Movies

Ambulance: Is Michael Bay having fun again?

I would really despise this film if it tried to be deeper than it really is. But Bay made an engaging film that doesn’t let go of you until the final piece of tension breaks.

Last Night in Soho: Edgar Wright is the master of comedy

In its role as a dramatic first in Edgar Wright’s career, this film disappointed. It stands as a better example of a genre it doesn’t want to be — comedy — than of a thriller.

“The Matrix Resurrections:” How deep does the mundaneness go?

It seems like director Lana Wachowski really tried to  throw every idea against the wall to see what sticks. However, when some ideas fell off the wall, she forced them to stick anyway.

Eternals’ pain on the critic’s mind

The writers really expected us to care about heroes that we just met and are only given short scenes to get to know.  There are literally 10 characters in the Eternals, and none of them are prioritized over the end of the world story where *SPOILER ALERT* the world doesn’t end.

“Cruella”: a case study in imposter syndrome

How is it that, in a world where people are more aware of identity and mental health, people don't notice when a film tries peddle itself off as unique when it's really trying to hide it's own ignorance?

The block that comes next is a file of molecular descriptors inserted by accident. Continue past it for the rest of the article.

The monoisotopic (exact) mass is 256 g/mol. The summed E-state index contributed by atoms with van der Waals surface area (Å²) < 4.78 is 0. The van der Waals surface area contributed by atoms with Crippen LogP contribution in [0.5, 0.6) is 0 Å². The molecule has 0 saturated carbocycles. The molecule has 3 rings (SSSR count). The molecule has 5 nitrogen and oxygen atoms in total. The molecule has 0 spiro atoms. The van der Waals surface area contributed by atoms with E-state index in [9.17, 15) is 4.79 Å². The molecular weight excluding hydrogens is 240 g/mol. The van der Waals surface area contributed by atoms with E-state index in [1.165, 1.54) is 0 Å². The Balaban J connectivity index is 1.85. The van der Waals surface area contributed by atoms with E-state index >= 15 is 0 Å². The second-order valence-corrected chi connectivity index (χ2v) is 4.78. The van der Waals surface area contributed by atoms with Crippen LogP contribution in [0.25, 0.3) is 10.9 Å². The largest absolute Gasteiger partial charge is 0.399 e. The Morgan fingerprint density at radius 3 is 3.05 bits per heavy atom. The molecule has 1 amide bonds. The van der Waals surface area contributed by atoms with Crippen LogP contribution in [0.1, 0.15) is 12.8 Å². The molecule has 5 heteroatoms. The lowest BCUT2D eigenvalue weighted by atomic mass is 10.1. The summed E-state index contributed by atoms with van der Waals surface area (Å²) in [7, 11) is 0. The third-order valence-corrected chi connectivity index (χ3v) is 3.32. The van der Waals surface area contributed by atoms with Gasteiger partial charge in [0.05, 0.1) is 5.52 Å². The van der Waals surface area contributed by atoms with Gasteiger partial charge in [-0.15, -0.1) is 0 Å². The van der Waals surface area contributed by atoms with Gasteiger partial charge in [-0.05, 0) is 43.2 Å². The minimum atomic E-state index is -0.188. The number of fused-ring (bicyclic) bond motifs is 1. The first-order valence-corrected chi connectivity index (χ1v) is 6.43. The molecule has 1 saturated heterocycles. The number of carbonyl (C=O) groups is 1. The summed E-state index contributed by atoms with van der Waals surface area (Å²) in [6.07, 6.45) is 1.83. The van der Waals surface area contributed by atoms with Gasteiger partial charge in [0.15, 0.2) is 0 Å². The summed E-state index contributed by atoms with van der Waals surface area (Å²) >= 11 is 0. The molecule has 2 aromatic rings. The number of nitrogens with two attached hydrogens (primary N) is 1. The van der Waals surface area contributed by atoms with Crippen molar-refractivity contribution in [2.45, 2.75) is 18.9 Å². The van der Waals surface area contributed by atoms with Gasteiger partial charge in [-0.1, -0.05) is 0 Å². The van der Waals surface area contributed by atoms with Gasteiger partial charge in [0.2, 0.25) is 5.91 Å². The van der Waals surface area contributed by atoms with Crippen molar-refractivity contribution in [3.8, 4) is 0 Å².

“The Batman” is a bat out of hell

The details in "The Batman" make it worth seeing two or three times, because while it’s a close to three-hour run time, every action, line, and setting has weight.

Spencer: All work and no play makes Diana a dull girl

While I initially regretted never being able to see "The Shining" in its intended 1:66:1 aspect ratio, watching "Spencer" use it so chillingly has allowed me to finally forgive myself.

Marry Me: the return of the rom-com

No one is going to see a romantic comedy to be surprised by the plot. On Valentine's Day, I went to see "Marry Me" with the lowest of expectations. I anticipated a movie that was so-bad-it’s-good, but it was actually good. It was incredibly fun and charming, and I left the theater beaming.

‘Shang-Chi’ serves comedy of the worst kind

“Shang-Chi” is a waste of time. The writers thought they were making some drama regarding intergenerational conflict, accepting your past, and unhealthy obsessions. But if you really want to explore these themes, just watch Yasujiro Ozu films, because the “Shang-Chi” writers treat these topics with a severe lack of sensitivity.

‘Level 16’ teaches us to think ahead in a world of oppression

While the idea of oppression and having all your rights stripped away remains unthinkable, we can learn something about how we can work better in an oppressive world through characters who face these tribulations and grow to understand the mechanisms that bind them.